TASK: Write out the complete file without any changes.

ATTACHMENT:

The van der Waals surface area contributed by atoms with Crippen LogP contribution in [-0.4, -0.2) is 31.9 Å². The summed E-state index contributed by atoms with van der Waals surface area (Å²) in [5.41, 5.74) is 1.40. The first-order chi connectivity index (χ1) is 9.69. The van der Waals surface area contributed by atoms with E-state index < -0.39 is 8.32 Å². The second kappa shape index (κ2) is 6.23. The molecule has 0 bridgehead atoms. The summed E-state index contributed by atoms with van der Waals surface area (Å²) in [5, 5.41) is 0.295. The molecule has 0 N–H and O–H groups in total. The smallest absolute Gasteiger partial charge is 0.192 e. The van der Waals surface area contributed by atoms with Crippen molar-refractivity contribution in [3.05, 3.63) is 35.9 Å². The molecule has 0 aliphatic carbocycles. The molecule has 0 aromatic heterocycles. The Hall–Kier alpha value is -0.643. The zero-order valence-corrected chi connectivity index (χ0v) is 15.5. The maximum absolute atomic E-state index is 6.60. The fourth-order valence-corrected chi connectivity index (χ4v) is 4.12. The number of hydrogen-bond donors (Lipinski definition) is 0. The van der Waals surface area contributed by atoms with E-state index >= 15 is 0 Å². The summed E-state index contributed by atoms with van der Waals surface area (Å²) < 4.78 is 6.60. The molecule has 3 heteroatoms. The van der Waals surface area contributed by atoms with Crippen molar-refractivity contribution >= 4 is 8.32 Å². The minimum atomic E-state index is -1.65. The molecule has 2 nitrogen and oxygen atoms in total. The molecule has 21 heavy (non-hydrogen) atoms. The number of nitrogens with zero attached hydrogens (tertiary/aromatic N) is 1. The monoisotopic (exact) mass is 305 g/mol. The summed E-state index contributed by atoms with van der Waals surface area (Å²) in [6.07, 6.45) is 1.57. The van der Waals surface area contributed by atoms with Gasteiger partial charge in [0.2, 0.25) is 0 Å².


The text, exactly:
The van der Waals surface area contributed by atoms with Crippen LogP contribution in [-0.4, -0.2) is 31.9 Å². The summed E-state index contributed by atoms with van der Waals surface area (Å²) in [5.41, 5.74) is 1.40. The first-order chi connectivity index (χ1) is 9.69. The van der Waals surface area contributed by atoms with E-state index < -0.39 is 8.32 Å². The second kappa shape index (κ2) is 6.23. The molecule has 0 bridgehead atoms. The summed E-state index contributed by atoms with van der Waals surface area (Å²) in [5, 5.41) is 0.295. The molecule has 0 N–H and O–H groups in total. The smallest absolute Gasteiger partial charge is 0.192 e. The van der Waals surface area contributed by atoms with Crippen molar-refractivity contribution in [3.05, 3.63) is 35.9 Å². The molecule has 0 aliphatic carbocycles. The molecule has 0 aromatic heterocycles. The Hall–Kier alpha value is -0.643. The zero-order valence-corrected chi connectivity index (χ0v) is 15.5. The maximum absolute atomic E-state index is 6.60. The fourth-order valence-corrected chi connectivity index (χ4v) is 4.12. The number of hydrogen-bond donors (Lipinski definition) is 0. The van der Waals surface area contributed by atoms with E-state index >= 15 is 0 Å². The summed E-state index contributed by atoms with van der Waals surface area (Å²) < 4.78 is 6.60. The molecule has 3 heteroatoms. The van der Waals surface area contributed by atoms with Crippen molar-refractivity contribution >= 4 is 8.32 Å². The minimum atomic E-state index is -1.65. The molecule has 2 nitrogen and oxygen atoms in total. The molecule has 21 heavy (non-hydrogen) atoms. The number of nitrogens with zero attached hydrogens (tertiary/aromatic N) is 1. The monoisotopic (exact) mass is 305 g/mol. The summed E-state index contributed by atoms with van der Waals surface area (Å²) in [6.07, 6.45) is 1.57. The van der Waals surface area contributed by atoms with Gasteiger partial charge in [0.2, 0.25) is 0 Å².